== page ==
On the last day of April, Yehya Sinwar, the head of Hamas in the Gaza Strip, delivered these instructions to the Palestinian people: “Let everyone who has a rifle, ready it,” he said. “And if you don’t have a rifle, ready your cleaver or an axe, or a knife.”
On Thursday the following week, two men from the village of Rummanah, on the northern tip of the West Bank, phoned a Jewish-Israeli driver named Oren Ben Yiftah. Ben Yiftah had regularly transported the two across the security barrier into Israel where they performed occasional work as labourers. That day, Ben Yiftah drove the two Palestinian men to the city of Elad in central Israel. They had told Ben Yiftah they had been hired to carry out urgent repairs at a synagogue. As they neared the synagogue, one man produced an axe, the other a knife and, after a struggle, they hacked Oren Ben Yiftah, a man they knew, to death. The two men then left the car and approached Yonatan Havakuk and Boaz Gol, both easily identifiable by their religious garb as Jewish, and slew the men in the street. Hamas praised the men for their “brave and heroic act”. The victims, fathers in their 30s and 40s, leave behind a total of 16 children.
It is difficult to imagine a more clear-cut link between incitement to violence and the act itself; between cause and effect. Nineteen Israelis have been murdered in similar street attacks in the past few months.
Hamas has rightly been designated a terrorist organisation in Australia, but the Palestinian Authority, which governs the West Bank, is no less complicit in this process. In a prelude to an earlier spate of lethal stabbing attacks, Palestinian president Mahmoud Abbas declared: “Al-Aqsa is ours and so is the Church of the Holy Sepulchre”, and the Jews “have no right to desecrate them with their filthy feet”. Soon after, Palestinian social media was awash with graphics and videos showing how and where to stab a victim to greatest effect.
Official Palestinian Authority TV broadcasts claims of “Zionist” plots to destroy Islamic holy sites, to “burn monasteries and churches” and “bomb” the Al-Aqsa Mosque”. Such claims have been used to rally the masses to violence since the 1920s. Needless to say, since Israel unified Jerusalem in 1967, the mosques and monasteries have stood unmolested.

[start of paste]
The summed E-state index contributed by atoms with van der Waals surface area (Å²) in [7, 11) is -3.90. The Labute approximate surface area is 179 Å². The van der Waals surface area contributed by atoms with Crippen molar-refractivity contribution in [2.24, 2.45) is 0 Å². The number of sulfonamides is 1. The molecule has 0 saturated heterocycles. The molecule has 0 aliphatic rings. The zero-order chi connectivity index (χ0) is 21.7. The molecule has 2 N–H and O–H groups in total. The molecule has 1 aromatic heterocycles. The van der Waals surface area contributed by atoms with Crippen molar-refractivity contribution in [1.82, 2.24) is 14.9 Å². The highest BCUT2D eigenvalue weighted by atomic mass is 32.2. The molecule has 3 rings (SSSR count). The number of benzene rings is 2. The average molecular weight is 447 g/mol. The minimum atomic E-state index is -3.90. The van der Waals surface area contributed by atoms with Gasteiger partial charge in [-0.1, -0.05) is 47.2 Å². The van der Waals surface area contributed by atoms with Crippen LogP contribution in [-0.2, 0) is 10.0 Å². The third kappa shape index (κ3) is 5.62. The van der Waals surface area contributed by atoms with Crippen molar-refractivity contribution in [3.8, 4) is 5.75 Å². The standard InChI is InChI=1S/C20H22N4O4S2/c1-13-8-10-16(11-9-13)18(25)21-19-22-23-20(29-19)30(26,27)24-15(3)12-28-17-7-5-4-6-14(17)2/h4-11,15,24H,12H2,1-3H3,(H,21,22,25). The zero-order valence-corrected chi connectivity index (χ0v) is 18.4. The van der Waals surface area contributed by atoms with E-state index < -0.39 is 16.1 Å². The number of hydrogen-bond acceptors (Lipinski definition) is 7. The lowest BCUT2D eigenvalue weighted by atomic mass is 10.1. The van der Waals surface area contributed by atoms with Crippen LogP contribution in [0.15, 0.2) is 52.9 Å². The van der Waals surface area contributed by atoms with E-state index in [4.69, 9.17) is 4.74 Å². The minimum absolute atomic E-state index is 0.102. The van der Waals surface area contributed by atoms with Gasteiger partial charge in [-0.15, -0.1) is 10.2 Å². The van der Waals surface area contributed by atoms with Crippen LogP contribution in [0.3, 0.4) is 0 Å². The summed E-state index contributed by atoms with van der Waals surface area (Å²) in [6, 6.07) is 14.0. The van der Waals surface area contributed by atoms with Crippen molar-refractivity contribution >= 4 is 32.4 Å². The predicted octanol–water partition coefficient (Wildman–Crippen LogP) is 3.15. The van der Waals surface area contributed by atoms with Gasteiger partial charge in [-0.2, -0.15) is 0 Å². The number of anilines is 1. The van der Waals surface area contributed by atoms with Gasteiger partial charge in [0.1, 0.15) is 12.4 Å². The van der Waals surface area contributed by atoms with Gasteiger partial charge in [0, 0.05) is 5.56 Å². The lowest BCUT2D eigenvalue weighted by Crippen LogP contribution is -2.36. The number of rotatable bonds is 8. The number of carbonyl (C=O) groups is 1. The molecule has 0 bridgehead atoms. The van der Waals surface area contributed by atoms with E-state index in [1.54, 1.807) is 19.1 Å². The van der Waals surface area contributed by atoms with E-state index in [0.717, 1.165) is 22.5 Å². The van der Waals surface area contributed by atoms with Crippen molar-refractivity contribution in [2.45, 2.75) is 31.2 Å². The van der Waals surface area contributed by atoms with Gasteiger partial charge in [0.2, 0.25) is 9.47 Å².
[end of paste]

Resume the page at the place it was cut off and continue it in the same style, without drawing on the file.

As news of the Elad terror attack broke, young men in Gaza and the West Bank handed out sweets as though marking a festive day. Slain Jewish civilians immediately brighten the mood. Any visitor to a Palestinian village in the West Bank will have seen the banners, posters and public squares dedicated to their “martyrs”. Palestinian propagandists have even taken to photo-shopping photos of their captured terrorists, carefully replacing haggard, defeated countenances with assured smiles to convince their youth that there is glory even in capture.
— المركز الفلسطيني للإعلام (@PalinfoAr) March 17, 2019
Taken together with the PA’s notorious payment of life pensions to the families of terrorists, Palestinian society operates under a system of inducement and reward that has turned the killing of Jews into an industry.
The violent purging of suspected “collaborators” is another feature of this system and reinforces the glory of the resistance and the perfidy of having contact with Jews. Hamas summarily drags suspected collaborators through the streets in the theatrical style of a mid-century junta, and the “moderate” Palestinian Authority still enforces laws that make the sale of land to Jews punishable by death, or life with hard labour if the court is moved to leniency.
The paranoia and fanaticism are not only projected outward at the Jewish menace, but meted out to the most vulnerable in Palestinian society. A law enabling rapists to evade punishment by marrying their victims remained on the books until 2018. “Honour killings” performed by brothers and fathers of sisters and daughters who have brought “shame” to their family occur with a startling regularity. Only 4 per cent of Palestinians believe homosexuality should be accepted.
Needless to say, there is no accountability for, or even great scrutiny of, this criminality and gross intolerance. It certainly doesn’t rate a mention at party conferences or in full-page pro-Palestinian resolutions passed by student unions at ANU and Melbourne University. All is shrouded in the solidarity of slogans or a sort of orientalism that judges Middle Eastern peoples against outrageously low standards.
To make them worthy of the adulation, the marches, the bumper stickers, the pledges to peremptorily recognise a Palestinian state, the Palestinians have been reconstructed as a mythical version of themselves, cleansed of all sin and stripped of all responsibility. The consequence of all of this is that there is absolutely no incentive for Palestinians to self-examine let alone reform, let alone develop a society that is functional, just and worthy of a state.
Should our new government wish to revisit Australia’s position on aspects of the Israeli-Palestinian conflict, it ought to see the Palestinian leadership not as it wishes it to be but as it is, and to hold Palestinian leaders to the same standards as in every other society. Otherwise, we will see policymaking founded in delusion and more lives lost to a system of violence and impunity.
Alex Ryvchin is the co-CEO of the Executive Council of Australian Jewry and the author of Zionism – The Concise History